Law 2.0? Been there, done that
As it happens, the 2.0 in Web 2.0 is not really new to lawyers at all. See, what makes the Web "2.0" is a departure from the static pages of a decade ago in favor of interactive, zippy, destinations and instant mass communication between other users as well as the creators of those pages. In short, the emphasis online has shifted from information to people. And with web pages becoming ever easier to create there are more people than ever with whom to communicate. No wonder people are capitalizing on the online population explosion by using devices such as:
§ social networks: an easy way to identify yourself (usually with a picture or icon), put up content like music and video files, and meet others who have done the same. Instant friends.
§ blogs: originally just a one-way form of communication when combined with other tools blogs can actually be used interactively by many people to collect the wisdom of a group. Blogs have distinguished themselves as a lawyer’s best friend.
§ wikis: easy, I mean really easy, to build websites that can be edited by as small or large a group as you determine. Great for collaborating on cases, pleadings, articles, etc.
§ viral e-mail, audio, and video: often a waste of time, but potentially a great way to get a message to the masses such as an ad, a public service announcement, call to action, you name it.
§ streaming content: it’s now feasible to see and hear things online as they happen just like on TV – except you can also show that exact clip or message to everyone whose opinions matter to you.
§ wisdom of crowds/crowd-sourcing: this is the general theory that if you can poll the virtual electorate you end up tapping into a collective brain with which to solve problems. In short, this vision of the world says that 10,000,000 heads are better than one.
So when we get down to it, what’s new about all this? Why right off the bat we know that:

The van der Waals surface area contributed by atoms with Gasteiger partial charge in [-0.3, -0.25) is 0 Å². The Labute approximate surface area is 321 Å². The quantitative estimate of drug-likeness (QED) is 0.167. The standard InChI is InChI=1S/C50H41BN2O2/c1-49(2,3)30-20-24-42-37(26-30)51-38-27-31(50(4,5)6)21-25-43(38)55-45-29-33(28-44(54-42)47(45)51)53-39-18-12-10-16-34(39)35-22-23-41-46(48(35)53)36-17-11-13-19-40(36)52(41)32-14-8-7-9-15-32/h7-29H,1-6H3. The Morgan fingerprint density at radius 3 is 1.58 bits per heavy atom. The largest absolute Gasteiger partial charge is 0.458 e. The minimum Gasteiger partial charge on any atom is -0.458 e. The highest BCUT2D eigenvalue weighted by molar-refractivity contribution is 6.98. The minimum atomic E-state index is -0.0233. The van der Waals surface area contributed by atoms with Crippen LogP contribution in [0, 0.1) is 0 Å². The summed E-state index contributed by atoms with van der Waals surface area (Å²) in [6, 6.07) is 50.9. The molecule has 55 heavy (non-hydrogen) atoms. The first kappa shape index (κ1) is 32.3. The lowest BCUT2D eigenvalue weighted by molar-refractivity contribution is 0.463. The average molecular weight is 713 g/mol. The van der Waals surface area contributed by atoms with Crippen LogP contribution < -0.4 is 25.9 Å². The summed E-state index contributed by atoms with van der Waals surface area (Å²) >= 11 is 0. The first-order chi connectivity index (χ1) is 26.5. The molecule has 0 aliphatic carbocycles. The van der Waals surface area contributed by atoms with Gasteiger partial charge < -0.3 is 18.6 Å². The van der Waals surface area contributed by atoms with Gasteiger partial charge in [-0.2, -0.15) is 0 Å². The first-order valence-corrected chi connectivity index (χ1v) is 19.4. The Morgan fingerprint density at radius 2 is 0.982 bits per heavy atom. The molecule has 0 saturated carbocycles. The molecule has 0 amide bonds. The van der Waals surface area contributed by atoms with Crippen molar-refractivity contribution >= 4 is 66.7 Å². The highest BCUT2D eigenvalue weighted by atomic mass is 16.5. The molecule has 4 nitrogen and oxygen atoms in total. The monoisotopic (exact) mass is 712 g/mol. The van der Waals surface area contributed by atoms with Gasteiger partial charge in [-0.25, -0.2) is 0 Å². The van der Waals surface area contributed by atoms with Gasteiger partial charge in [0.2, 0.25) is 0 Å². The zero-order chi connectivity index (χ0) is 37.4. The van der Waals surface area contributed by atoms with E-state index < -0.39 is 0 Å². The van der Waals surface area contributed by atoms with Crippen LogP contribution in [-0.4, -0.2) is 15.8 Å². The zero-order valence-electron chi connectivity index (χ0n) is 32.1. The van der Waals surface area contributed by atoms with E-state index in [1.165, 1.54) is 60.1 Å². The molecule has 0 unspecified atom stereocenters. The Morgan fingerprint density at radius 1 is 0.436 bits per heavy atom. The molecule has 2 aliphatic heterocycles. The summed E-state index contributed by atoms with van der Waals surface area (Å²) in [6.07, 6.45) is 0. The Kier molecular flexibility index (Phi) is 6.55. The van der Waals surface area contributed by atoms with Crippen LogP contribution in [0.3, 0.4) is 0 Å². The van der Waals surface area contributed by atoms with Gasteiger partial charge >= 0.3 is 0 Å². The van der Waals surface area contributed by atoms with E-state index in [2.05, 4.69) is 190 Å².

§ before cyberspace there was space
§ before social networking there was networking
§ before blogs there were the courthouse steps
In fact, it looks like the legal profession achieved 2.0-ness long before the Web. Collectively lawyers have been into social networking and the wisdom of crowds since there were crowds: long enough to have perfected little things like communications, critical thinking, and just plain self-governance. So what do we have to show for being the first 2.0 profession? We don’t come up short in that department – consider these contributions:
§ the only viable alternative to violence (courts)
§ a system for gathering opinions from millions and putting them into effect (legislation)
§ a way to meet the needs of those millions based on the efforts of smart citizens (government)
In short, we’re the architects of the modern social machine and the masterminds that make it work. Not bad for a group that’s often maligned and always misunderstood by the public. And to think we lawyers have been doing all this it since before it was cool. But that’s what makes us cool. So don’t be afraid of the 2.0 – you’ve seen it all before and know it already. Congratulations on being so hip.
Mazyar M. Hedayat, Editor